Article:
Can structural racism be taught without division?

Last week’s brouhaha over the cancellation of Valentine’s Day celebrations at the Bruce Vento Elementary School in St. Paul was another reminder that one of the biggest challenges educators face is how to teach about structural racism, a topic that tends to send people scurrying for their corner.

It’s hardly the first, nor the latest, of course.

In Virginia, a school showed its students a four-minute video called “Structural Discrimination: The Unequal Opportunity Race” last week during a schoolwide assembly, the Christian Science Monitor reports.

The backlash forced the school to ban the film, saying it was “racially divisive.”

“A lot of people thought it was offensive to white people and made them feel bad about being privileged,” Kenny Manning, a student at Glen Allen High, told WRIC news. “Others thought that it was good to get the information out there. There is oppression going on in the world, and that needs to be looked at with a magnifying glass, I guess.”

The Monitor asks a good question today: Is it possible to teach about structural racism and not be racially divisive?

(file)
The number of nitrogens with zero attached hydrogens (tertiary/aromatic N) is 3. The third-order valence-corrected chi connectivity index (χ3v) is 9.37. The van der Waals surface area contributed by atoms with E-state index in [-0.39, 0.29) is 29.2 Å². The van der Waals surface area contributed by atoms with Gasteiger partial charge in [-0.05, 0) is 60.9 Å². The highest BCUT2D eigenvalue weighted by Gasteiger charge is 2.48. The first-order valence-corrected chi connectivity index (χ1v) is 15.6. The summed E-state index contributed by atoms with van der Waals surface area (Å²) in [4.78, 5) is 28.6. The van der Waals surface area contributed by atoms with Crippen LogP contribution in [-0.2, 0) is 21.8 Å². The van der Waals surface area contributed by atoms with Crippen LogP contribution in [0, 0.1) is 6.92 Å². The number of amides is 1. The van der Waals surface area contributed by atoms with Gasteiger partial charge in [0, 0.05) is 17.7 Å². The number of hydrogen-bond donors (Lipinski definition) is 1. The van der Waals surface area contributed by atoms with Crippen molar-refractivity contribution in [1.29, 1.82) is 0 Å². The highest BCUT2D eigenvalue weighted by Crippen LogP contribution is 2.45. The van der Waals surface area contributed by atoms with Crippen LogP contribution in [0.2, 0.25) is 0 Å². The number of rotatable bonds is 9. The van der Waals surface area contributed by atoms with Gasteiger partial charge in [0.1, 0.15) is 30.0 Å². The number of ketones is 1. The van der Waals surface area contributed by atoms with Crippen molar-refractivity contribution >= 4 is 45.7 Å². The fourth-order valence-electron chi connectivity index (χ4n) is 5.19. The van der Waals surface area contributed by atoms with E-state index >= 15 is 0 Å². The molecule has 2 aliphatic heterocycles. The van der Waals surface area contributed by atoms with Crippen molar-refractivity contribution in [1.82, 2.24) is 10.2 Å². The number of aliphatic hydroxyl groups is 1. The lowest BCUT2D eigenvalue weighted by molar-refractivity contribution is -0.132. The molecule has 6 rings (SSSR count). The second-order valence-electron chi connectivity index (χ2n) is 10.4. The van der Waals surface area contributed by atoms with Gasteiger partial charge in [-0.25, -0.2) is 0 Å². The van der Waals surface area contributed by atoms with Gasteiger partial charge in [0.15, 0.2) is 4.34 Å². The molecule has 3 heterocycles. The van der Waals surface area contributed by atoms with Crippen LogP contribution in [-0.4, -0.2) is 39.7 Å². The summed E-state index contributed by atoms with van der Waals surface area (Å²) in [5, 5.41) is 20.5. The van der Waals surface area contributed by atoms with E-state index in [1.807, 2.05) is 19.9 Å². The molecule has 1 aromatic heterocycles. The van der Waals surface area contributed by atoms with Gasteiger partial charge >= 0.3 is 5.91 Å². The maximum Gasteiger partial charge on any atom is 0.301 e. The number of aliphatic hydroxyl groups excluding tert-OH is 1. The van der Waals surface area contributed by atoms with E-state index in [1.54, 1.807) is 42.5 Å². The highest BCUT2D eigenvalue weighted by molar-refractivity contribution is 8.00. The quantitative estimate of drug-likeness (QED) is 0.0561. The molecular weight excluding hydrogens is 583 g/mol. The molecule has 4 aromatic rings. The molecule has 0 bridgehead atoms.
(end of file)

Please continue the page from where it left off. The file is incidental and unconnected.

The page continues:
The short answer? “No.”

Here’s the long answer:

“I don’t think there is any way you approach race in America without contention,” Randal Jelks, an American and African American Studies professor at the University of Kansas in Lawrence, told The Christian Science Monitor at the time.

“People try to avoid contention. But slavery was contentious and brutal. Native removal was contentious and brutal. So there’s no way you can avoid conflict in this issue.”

The man who presented the video says he worked for months with the school to prepare for the lesson.

“I feel extremely grateful to the principal and her staff for being courageous enough to provide a comprehensive educational experience on race in America,” Ravi K. Perry, an associate professor of political science at Virginia Commonwealth University and President of the National Association for Ethnic Studies, told the Washington Post. “That is something that you should be applauded for doing and not something that millions of people across the country should find distasteful.”

He said he got the idea for the presentation after a parody song with racial epithets was played last fall at a football game .

“Because the information that many students nationwide are learning about race in America is limited or wrong, it’s important to provide them with historical context,” Perry said.